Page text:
Jean-Francois Rischard was Vice-President voor de Wereldbank voor Europa. In zijn rol als "Chief Spokesperson" in Europa, vertegenwoordigde hij de Wereldbank op het hoogste niveau met betrekking tot...
Jean-Francois Rischard was Vice-President voor de Wereldbank voor Europa. In zijn rol als "Chief Spokesperson" in Europa, vertegenwoordigde hij de Wereldbank op het hoogste niveau met betrekking tot relaties en samenwerkingsverbanden met de kiesdistricten in de 18 Europese landen van Europa (EU plus Noorwegen, Zwitserland en IJsland). Dit was inclusief regeringen, parlementen en de spelers in de private sector, NGO’s en opiniemakers.
Als de enige 'expatriate' Vice President van de Wereldbank was zijn rol om de Wereldbank dichter bij Europa te brengen en Europa hechter samen te laten werken met de Wereldbank.
Verder had hij een algemene verantwoordelijkheid voor de relaties van de Wereldbank met de Europese instanties, de organisatie voor Economische Samenwerking en Ontwikkeling, de WTO en de agentschappen van de Verenigde Naties die in Europa gestationeerd zijn. Hij opereerde vanuit Parijs en overziet de diverse Europese teams en kantoren in Parijs, Brussel, Londen, Frankfurt, Geneve en Rome.
Jean-Francois Rischard's voornaamste aandachtsgebieden zijn het belang van corporate governance (behoorlijk bestuur), de verhoogde internationale verbondenheid en de mogelijke rol van Europa in dit proces alsmede de nieuwe regels van het spel van de opkomende “global economy” en de implicaties voor de verschillende spelers, met name de ontwikkelingslanden.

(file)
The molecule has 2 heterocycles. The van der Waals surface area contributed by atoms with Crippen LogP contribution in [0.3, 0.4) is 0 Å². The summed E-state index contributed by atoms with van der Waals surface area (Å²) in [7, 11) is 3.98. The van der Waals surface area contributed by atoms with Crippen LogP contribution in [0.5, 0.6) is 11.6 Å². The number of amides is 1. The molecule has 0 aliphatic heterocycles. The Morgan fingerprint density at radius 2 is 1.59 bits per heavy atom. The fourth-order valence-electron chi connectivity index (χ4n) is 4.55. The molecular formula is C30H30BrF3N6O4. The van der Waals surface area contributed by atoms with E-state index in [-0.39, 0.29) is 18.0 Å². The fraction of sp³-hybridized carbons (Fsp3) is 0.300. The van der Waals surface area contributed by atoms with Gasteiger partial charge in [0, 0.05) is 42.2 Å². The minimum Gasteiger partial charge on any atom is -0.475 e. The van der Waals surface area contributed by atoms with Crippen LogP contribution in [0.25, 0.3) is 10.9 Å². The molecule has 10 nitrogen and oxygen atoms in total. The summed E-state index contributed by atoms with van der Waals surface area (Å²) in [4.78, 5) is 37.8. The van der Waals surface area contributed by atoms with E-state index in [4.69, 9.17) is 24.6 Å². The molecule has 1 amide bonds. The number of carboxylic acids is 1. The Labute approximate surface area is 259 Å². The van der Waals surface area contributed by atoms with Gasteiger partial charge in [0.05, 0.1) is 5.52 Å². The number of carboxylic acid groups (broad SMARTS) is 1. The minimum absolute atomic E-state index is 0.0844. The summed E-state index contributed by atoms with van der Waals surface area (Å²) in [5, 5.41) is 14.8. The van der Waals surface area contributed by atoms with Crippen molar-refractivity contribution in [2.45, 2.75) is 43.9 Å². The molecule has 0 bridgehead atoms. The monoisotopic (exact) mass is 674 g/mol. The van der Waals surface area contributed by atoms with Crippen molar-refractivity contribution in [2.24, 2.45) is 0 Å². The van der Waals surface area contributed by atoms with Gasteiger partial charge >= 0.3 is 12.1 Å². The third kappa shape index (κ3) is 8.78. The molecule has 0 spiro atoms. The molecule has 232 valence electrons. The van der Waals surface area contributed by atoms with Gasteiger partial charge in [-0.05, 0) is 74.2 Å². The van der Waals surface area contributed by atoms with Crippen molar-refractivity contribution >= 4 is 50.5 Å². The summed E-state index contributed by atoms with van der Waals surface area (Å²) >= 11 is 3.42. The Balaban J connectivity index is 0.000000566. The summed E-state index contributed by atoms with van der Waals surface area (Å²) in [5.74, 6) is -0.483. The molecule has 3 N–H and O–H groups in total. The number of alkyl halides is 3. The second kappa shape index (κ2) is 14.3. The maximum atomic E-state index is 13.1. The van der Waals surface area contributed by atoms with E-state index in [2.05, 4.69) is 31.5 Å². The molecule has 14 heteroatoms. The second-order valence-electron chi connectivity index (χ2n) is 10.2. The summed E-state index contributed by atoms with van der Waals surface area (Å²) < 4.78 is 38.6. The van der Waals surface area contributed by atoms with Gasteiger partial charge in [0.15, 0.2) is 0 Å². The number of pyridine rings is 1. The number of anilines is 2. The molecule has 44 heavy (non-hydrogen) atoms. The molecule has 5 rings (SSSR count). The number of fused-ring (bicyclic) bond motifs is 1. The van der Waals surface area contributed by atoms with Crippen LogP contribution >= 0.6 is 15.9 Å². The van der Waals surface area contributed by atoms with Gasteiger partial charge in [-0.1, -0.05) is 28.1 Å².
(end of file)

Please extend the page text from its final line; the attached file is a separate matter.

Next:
Lezingen:Vertrekpunt van alle lezingen van Jean-Francois Rischard is zijn boek "Vijf voor twaalf" (2002). In 'Vijf voor twaalf' maakt Jean-Francois Rischard, duidelijk dat de huidige middelen ontoereikend zijn om mondiale problemen op het gebied van milieu, vredeshandhaving, armoede en migratie op te lossen. Internationale bijeenkomsten en verdragen schieten tekort.
Rischard stelt voor om mondiale netwerken op te richten waarin overheden, bedrijven en maatschappelijke organisaties per probleem hun kennis bundelen. Die netwerken formuleren wereldwijde normen - normen die niet bindend zijn, maar richtinggevend bij de besluitvorming van regeringen en internationale instituties. Een pressiemiddel daarbij is het machtige middel van de publiciteit.
Deze aanpak is voor het eerst en met succes toegepast bij de aanpak van het gat in de ozonlaag. Rischards onconventionele maar overtuigende verhaal verdient de aandacht van een breed publiek. Vaak is het zo dat zijn expertise en visie natuurlijk verder strekt dan het boek alleen.
Rischard geeft zijn lezingen in het Engels, Frans, Duits of Portugees.
Brief description of the lectures and presentations offered by J.F.Rischard, former vice-president of the World Bank, author, and international consultant.